"Explaining the Oakland Raiders' most important bone: Derek Carr's fibula" - The Mercury News

Published December 28, 2016

By Patrick May

When Indianapolis Colts defensive end Trent Cole sacked Oakland Raiders quarterback Derek Carr early in the fourth quarter of their Christmas Eve game, the devastating hit left not only a broken fibula for the MVP contender but raised a lot of questions about the ankle bone in question.

Carr was scheduled to undergo surgery today in Los Angeles, and while Raiders coach Jack Del Rio initially said the star QB would be out indefinitely, Carr was determined to get back on his feet in time of a possible Super Bowl run, tweeting “I will bounce back and be on my feet in no time!”

We don’t know exactly the scope of Carr’s injury. But with the help of Dr. Nick Grosso, a sports medicine surgeon and president of The Centers for Advanced Orthopaedics, here’s a primer on the fibula, how a break is repaired, and other issues that the Raiders quarterback may be facing in the coming weeks and months.

What’s a fibula?

This long, thin and lateral bone runs along the lower leg, parallel to the tibia, or shinbone, and plays a starring role in stabilizing the ankle and supporting lower-leg muscles. The fibula is a small fry compared with other bones, such as the femur, or thigh bone, which is the longest, heaviest and strongest in the human body.

“The fibula’s an accessory bone in the lower leg,” says Grosso. “As a result, it only has to support between 14 and 17 percent of the body’s weigh while the vast majority of weight goes through the shin bone.”

Do they break often?

Grosso says the fibula “is a very common bone to fracture and it can break in a bunch of different ways. What matters most to the surgeon is where it broke; it’s a fairly long bone that starts at your knee and runs to the ankle joint, and if it breaks in the upper half we usually don’t mess with it at all and we just let it heal on its own.”

He says it’s fairly rare for the fibula to break in that upper section. But when it fractures at the other end near the ankle, things can get messy, as Carr found out.

“If it breaks down at the very end,” he says, “and especially if it’s on the inside part of the ankle, that’s when you’d need surgery and that plate-and-screws kind of thing.”

So Carr’s surgery probably involves a plate and screws?

Grosso can’t say for sure, but “after watching that play on TV over and over, it looked to me like his ankle rolled under him and the pressure from the other player came down hard on him. So it looks like he’s sustained a significant injury. But that’s all conjecture.”

So determining the amount of injury around the ankle is crucial?

There are a couple of major ways a fibular fracture can play out, depending on how badly the ankle joint is impacted by the break. There are isolated fibular fractures, when the ankle joint is  unimpaired and the injury can be treated simply, with the use of a brace. These are called “lateral malleolus fractures.” Anyone who’s twisted an ankle playing volleyball knows how miserable they can feel, but they heal on their own. However, if the inner side of the ankle gets hurt, a so-called “fibula fracture with associated ankle injury” will require more invasive treatment and surgery is usually needed to stabilize the ankle joint. Derek Carr can probably relate.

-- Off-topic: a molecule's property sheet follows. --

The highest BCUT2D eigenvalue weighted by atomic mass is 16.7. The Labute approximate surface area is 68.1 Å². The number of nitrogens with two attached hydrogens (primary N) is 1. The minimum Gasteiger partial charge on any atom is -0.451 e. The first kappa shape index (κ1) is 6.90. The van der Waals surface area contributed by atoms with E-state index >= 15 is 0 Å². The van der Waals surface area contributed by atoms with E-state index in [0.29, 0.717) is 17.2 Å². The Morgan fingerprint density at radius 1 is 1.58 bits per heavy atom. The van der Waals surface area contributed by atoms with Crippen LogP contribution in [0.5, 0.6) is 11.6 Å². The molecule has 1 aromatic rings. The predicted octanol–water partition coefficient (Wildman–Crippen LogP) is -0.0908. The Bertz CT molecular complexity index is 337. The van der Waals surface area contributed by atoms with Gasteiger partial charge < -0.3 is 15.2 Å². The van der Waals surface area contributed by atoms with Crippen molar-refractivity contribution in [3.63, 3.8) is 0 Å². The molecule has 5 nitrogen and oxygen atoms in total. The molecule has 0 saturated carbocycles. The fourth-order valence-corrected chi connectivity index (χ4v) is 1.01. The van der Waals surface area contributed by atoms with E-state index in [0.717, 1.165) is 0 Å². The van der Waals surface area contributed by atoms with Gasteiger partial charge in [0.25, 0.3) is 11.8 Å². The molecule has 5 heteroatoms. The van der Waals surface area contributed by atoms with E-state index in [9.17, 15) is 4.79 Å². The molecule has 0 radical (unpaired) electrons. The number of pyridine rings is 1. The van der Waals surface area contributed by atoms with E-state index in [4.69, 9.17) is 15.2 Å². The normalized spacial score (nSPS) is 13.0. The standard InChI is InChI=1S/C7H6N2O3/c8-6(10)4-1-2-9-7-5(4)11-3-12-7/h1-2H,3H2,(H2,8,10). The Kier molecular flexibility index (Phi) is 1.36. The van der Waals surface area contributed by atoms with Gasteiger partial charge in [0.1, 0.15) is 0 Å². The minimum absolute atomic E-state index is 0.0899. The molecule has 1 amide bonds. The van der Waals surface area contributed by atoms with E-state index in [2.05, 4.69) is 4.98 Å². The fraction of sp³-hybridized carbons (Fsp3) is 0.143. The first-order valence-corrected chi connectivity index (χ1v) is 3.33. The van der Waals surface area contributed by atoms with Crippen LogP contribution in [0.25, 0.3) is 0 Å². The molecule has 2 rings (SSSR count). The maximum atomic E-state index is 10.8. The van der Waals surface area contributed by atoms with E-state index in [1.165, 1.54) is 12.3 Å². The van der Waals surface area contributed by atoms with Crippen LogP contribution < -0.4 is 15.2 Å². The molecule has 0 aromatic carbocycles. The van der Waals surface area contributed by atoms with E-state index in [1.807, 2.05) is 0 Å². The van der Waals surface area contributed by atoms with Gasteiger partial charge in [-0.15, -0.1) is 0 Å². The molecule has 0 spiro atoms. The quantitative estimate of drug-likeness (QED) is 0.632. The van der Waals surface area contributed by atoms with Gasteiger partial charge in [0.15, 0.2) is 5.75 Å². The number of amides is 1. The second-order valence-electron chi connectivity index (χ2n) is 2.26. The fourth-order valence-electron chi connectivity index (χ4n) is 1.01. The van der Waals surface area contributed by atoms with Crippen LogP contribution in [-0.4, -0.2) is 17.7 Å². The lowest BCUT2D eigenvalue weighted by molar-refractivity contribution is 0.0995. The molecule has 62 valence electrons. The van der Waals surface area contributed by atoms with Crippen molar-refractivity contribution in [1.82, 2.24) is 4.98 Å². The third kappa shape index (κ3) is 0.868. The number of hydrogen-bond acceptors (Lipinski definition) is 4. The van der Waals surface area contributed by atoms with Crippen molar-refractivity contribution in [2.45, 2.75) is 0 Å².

What’s a fibula fracture feel like?

“It’s not the most painful,” says Grosso, pointing out that “the amount of pain is related to the amount of force applied, so since the bigger bones require more force to break that would be more painful. The fibula is smaller than other bones, and from looking at Carr’s initial reaction, I’d say he either heard it or felt it snap. I’m not a lip-reader, but apparently he was either saying ‘it’s bad’ or ‘it’s broken.”’

Why didn’t they perform surgery immediately?

“If there’s too much swelling,” says Grosso, “it can be tough closing the skin. We let the swelling go down for a few days and this certainly didn’t require an emergency surgery since the season is almost over. If this had happened to him in week one through five, you might have seen surgery that night because he could have been back in for the end of the season.”

Are you saying that Carr won’t be back for a possible Super Bowl game, even if he thinks he will be?

“This guy won’t be back in time for a possible Super Bowl – that ain’t happening,” he says. “There will be six to eight weeks minimum for healing and Super Bowl will be over by then.”

Can you describe the kind of surgery Carr may be facing today?

“It typically takes 45 minutes to an hour,” Grosso says. “Sometimes, if there’s an injury to the inside of the ankle that would require more surgery and make it longer. But just plating the fibula doesn’t take long at all.”

How does one plate a fibula?

“You make an incision at the tip of fibula and up the leg, cut down to the bone, take the muscle and everything off, then put a metal plate on the side and put screws in above and below the fracture to hold the plate in place. The plate acts as an internal splint.”

So what’s Carr’s prognosis?

Grosso says “biological healing occurs and then you don’t need the plate anymore and you can take it out or leave it, which is what we do with older people. With Carr, there are pros and cons, but they’d probably leave it in because if you take it out that require another mending period. My bet is that it’ll stay in the rest of his life.”

After six to eight weeks, Carr could start a gentle rehab program, says Grosso, adding that “it’ll then take an additional four to six weeks before he can play again because even once the bone has healed  the soft tissue around it also needs to be adapt and remodel itself. But he could be training and even throwing again in three months.”

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